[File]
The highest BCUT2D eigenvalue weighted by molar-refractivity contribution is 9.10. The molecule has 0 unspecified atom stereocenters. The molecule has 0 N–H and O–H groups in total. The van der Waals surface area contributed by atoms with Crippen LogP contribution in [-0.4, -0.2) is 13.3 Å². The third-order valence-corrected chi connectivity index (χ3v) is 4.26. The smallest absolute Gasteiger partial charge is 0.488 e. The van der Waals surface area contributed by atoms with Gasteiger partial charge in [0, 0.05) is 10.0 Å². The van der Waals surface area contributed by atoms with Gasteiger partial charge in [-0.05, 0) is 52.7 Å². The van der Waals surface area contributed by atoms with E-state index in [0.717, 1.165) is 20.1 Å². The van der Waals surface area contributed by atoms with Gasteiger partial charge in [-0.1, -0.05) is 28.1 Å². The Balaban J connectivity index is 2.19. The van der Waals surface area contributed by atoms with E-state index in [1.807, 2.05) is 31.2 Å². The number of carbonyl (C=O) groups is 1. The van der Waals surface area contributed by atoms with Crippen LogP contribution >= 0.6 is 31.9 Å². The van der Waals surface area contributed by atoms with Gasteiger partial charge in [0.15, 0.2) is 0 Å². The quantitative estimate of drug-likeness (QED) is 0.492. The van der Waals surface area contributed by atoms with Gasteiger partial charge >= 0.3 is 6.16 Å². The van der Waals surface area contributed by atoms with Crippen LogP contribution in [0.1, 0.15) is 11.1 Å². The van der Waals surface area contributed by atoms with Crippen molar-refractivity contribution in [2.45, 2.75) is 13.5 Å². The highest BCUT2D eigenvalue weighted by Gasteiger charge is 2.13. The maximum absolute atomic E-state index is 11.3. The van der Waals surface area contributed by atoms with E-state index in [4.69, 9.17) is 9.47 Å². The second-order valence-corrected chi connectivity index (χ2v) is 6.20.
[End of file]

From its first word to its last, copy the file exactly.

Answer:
The highest BCUT2D eigenvalue weighted by molar-refractivity contribution is 9.10. The molecule has 0 unspecified atom stereocenters. The molecule has 0 N–H and O–H groups in total. The van der Waals surface area contributed by atoms with Crippen LogP contribution in [-0.4, -0.2) is 13.3 Å². The third-order valence-corrected chi connectivity index (χ3v) is 4.26. The smallest absolute Gasteiger partial charge is 0.488 e. The van der Waals surface area contributed by atoms with Gasteiger partial charge in [0, 0.05) is 10.0 Å². The van der Waals surface area contributed by atoms with Gasteiger partial charge in [-0.05, 0) is 52.7 Å². The van der Waals surface area contributed by atoms with E-state index in [0.717, 1.165) is 20.1 Å². The van der Waals surface area contributed by atoms with Gasteiger partial charge in [-0.1, -0.05) is 28.1 Å². The Balaban J connectivity index is 2.19. The van der Waals surface area contributed by atoms with E-state index in [1.807, 2.05) is 31.2 Å². The number of carbonyl (C=O) groups is 1. The van der Waals surface area contributed by atoms with Crippen LogP contribution >= 0.6 is 31.9 Å². The van der Waals surface area contributed by atoms with Gasteiger partial charge in [0.15, 0.2) is 0 Å². The quantitative estimate of drug-likeness (QED) is 0.492. The van der Waals surface area contributed by atoms with Gasteiger partial charge >= 0.3 is 6.16 Å². The van der Waals surface area contributed by atoms with Crippen LogP contribution in [0.1, 0.15) is 11.1 Å². The van der Waals surface area contributed by atoms with Crippen molar-refractivity contribution in [2.45, 2.75) is 13.5 Å². The highest BCUT2D eigenvalue weighted by Gasteiger charge is 2.13. The maximum absolute atomic E-state index is 11.3. The van der Waals surface area contributed by atoms with E-state index in [4.69, 9.17) is 9.47 Å². The second-order valence-corrected chi connectivity index (χ2v) is 6.20.